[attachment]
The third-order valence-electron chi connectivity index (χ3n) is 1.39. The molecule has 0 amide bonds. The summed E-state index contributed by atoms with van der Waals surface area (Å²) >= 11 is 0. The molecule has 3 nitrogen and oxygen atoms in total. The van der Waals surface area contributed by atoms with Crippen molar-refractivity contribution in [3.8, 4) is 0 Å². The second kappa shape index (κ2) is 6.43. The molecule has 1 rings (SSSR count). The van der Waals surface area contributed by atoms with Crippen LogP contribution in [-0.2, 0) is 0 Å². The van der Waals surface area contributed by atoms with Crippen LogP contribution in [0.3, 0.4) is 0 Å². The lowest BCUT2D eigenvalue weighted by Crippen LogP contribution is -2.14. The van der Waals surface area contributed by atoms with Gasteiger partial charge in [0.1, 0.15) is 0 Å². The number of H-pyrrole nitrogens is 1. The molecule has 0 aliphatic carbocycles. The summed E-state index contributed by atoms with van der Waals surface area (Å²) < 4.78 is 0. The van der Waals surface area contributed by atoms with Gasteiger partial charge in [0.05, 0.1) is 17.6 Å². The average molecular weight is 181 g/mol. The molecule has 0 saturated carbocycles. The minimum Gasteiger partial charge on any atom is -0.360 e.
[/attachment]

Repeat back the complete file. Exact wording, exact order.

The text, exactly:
The third-order valence-electron chi connectivity index (χ3n) is 1.39. The molecule has 0 amide bonds. The summed E-state index contributed by atoms with van der Waals surface area (Å²) >= 11 is 0. The molecule has 3 nitrogen and oxygen atoms in total. The van der Waals surface area contributed by atoms with Crippen molar-refractivity contribution in [3.8, 4) is 0 Å². The second kappa shape index (κ2) is 6.43. The molecule has 1 rings (SSSR count). The van der Waals surface area contributed by atoms with Crippen LogP contribution in [-0.2, 0) is 0 Å². The van der Waals surface area contributed by atoms with Crippen LogP contribution in [0.3, 0.4) is 0 Å². The lowest BCUT2D eigenvalue weighted by Crippen LogP contribution is -2.14. The van der Waals surface area contributed by atoms with Gasteiger partial charge in [0.1, 0.15) is 0 Å². The number of H-pyrrole nitrogens is 1. The molecule has 0 aliphatic carbocycles. The summed E-state index contributed by atoms with van der Waals surface area (Å²) < 4.78 is 0. The van der Waals surface area contributed by atoms with Gasteiger partial charge in [0.05, 0.1) is 17.6 Å². The average molecular weight is 181 g/mol. The molecule has 0 saturated carbocycles. The minimum Gasteiger partial charge on any atom is -0.360 e.